Miyamoto christened Jumpman at this moment which he found and which makes Donkey Kong the inspired and enduring work of art that is:  

 

 

 

 

 

Donkey Kong is a supremely fine (and enduring) game in which function and conditions of artistic existence meet in the moment above. Yet the game itself is not predicated on this function. 

Donkey Kong, as a game, can proceed to exist and be a game if Mr. Video walks. And yet, Mr. Video became JUMPman when he jumped over the barrel in the moment captured above. He did not become WALKman when he walked to the right as a pre-condition for beginning to play Donkey Kong. 

Donkey Kong, as a game, can proceed to exist and be a game if Mr. Video walks. It can be a fun game (it is). And yet, Mr. Video became JUMPman when he jumped over the barrel in the moment that made Donkey Kong the game that it is. He was never meant to be WALKman when he walked to the right as a pre-condition for beginning to play Donkey Kong. The jump is natural in Donkey Kong; it makes Donkey Kong the game need to be Donkey Kong. 

That is why Donkey Kong is a fine work of art by a great artist. 

If Mario does not jump in Super Mario Bros, however, the game in which he exists to function cannot exist. And, in this meeting of necessity and nature, Jumpman got his first game that transcended the rare accomplishment that is fine artistic work to inhabit the inspired realm of truly great works of art; works which we cherish and without which we cannot imagine our world as our world (the world we know today). 

That is why Super Mario Bros is, and should be, regarded to be the “true birth” of the character even though he appeared in previous games (which were also popular in addition to being masterfully made in their own right).

This is also why Super Mario Bros is a great, and not simply good, work of art. 

In any case, our journey begins here: 

 

 

 

 

 

 

3. Addition

Once the “cardinal movement” (that of jumping) is accomplished, a series of motions are set into inevitable motion in Super Mario Bros.  If, at the point which I have marked “2” below, Mario initiates  his jump, the arch of his jump will cause him to hit the question mark block (which I have marked with a red dot):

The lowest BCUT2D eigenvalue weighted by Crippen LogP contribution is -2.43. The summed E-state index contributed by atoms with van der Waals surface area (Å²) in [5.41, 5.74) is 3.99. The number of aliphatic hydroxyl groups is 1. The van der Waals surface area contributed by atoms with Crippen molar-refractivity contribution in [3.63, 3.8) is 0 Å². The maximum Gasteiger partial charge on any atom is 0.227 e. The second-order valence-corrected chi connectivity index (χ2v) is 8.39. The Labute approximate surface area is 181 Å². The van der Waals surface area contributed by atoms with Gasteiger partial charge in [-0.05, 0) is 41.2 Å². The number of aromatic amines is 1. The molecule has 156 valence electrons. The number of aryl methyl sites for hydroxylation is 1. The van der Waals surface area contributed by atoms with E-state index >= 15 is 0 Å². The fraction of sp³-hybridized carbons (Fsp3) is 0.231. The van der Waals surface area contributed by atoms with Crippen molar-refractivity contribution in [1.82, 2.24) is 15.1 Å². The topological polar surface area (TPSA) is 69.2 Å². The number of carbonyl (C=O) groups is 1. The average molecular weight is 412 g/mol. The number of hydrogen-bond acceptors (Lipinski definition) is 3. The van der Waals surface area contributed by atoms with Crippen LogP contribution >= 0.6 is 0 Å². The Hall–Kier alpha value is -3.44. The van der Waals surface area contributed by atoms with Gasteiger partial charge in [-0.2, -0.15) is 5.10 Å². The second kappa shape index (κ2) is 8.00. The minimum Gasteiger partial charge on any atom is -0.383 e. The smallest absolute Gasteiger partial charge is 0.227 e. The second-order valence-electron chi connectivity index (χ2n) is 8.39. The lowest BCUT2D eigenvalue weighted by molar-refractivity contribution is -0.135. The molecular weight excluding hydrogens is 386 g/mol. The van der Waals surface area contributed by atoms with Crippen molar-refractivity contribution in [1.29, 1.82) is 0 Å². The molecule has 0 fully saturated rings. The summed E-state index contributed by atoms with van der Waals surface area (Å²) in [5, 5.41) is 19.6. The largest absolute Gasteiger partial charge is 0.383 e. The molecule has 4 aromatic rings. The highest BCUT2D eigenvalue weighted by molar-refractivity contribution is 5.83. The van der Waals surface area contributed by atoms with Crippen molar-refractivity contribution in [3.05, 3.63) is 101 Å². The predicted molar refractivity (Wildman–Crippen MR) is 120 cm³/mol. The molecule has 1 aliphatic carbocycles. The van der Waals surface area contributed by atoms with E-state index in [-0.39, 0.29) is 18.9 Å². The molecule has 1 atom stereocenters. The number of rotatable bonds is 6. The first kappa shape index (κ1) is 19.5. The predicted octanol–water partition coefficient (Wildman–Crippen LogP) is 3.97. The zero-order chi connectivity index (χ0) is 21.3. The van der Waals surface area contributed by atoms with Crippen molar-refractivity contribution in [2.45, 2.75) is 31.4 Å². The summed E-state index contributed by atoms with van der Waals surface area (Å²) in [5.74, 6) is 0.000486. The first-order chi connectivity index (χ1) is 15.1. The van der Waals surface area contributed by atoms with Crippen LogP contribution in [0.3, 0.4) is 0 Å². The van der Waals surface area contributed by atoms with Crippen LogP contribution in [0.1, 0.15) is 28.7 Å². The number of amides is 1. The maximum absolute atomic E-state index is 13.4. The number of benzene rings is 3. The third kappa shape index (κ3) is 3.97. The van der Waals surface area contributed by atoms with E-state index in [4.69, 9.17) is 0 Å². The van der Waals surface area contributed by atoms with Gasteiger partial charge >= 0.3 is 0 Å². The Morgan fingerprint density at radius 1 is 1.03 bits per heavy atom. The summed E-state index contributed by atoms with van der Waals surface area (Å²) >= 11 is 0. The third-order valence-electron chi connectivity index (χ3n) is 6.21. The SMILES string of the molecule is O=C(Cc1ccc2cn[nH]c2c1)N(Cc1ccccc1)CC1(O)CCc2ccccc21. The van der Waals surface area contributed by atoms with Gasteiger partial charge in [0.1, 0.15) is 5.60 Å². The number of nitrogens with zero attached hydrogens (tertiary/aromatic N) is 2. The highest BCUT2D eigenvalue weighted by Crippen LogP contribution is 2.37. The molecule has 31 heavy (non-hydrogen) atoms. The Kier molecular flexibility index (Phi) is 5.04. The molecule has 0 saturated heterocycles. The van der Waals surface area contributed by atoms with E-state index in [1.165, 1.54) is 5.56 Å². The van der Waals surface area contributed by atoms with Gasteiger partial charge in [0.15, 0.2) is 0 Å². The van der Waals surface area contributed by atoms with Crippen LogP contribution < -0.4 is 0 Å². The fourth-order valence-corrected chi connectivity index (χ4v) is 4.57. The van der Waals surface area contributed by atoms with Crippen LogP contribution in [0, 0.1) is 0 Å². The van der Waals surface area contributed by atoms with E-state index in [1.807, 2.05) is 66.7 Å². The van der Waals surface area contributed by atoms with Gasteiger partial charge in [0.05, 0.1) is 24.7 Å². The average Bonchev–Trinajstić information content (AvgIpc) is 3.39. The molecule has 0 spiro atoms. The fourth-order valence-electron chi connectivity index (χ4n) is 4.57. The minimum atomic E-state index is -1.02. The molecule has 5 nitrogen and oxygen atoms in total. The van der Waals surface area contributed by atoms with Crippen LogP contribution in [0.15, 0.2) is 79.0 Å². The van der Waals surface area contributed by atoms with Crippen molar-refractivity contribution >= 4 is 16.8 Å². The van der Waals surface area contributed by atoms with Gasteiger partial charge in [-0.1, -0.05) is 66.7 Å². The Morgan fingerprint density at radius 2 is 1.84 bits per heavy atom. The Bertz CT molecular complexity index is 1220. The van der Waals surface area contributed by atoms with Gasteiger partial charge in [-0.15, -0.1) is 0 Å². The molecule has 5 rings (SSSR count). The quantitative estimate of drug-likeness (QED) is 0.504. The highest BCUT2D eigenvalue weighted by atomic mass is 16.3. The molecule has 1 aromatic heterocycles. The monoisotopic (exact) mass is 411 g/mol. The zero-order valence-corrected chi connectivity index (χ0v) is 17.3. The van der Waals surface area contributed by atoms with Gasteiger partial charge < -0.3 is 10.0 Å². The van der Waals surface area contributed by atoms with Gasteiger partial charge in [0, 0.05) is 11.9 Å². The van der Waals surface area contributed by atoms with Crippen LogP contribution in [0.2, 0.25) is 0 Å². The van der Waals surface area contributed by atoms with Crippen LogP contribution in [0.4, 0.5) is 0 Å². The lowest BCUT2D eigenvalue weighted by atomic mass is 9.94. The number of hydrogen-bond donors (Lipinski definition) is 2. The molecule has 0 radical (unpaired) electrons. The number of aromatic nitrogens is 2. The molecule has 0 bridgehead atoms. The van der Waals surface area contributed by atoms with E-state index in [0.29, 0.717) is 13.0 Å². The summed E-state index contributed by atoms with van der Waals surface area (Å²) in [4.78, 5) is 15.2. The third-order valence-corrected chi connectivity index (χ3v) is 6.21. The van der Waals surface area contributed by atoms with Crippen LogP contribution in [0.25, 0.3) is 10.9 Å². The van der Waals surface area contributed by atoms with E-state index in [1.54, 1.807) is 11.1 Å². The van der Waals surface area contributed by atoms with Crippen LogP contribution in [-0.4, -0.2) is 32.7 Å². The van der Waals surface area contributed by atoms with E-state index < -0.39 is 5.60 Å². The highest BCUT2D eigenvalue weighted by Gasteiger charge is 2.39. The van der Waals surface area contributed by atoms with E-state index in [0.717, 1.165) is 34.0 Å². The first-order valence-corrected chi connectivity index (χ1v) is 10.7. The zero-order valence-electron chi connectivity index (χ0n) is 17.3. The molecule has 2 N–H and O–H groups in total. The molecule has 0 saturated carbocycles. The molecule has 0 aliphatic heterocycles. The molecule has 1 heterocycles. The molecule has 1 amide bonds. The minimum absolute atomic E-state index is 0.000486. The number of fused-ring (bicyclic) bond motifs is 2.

This action (hitting the block from below) results in the emergence of a Mushroom which is programmed to move to the right (as shown by the arrow below). The mushroom then reaches the end of the suspended platform and falls. When one sees this, one understands how gravity works in this particular game (the same as in our world; ie things fall downward in the Mushroom Kingdom):

 

 

 

 

 

 

Once the mushroom hits a new plane (the ground) it continues to move to the right (as I have indicated by the green arrow below): 

 

 

 

 

 

 

Once the mushroom collides with the green pipe, it ricochets against the pipe and moves in the opposite direction of it’s default programming (which is to move to the right) The point of collision is as shown below:

 

 

 

 

 

 

And, following this, the mushroom is sent right back to Mario (provided he is static). The player does not need to do anything in order for Mario to receive it:

 

 

 

 

 

 

The effect which the mushroom has on Mario is to turn him into “Super Mario” (Super being the Latin for “greater than” or “bigger” or “above”) and when used in English as a prefix is as follows: 

Prefix

super-

      1. above, over, or upon
      2. superior in size, quality, number, degree, status, title, or position
      3. inclusive
      4. (physics) supersymmetry
      5. (fiction) superhero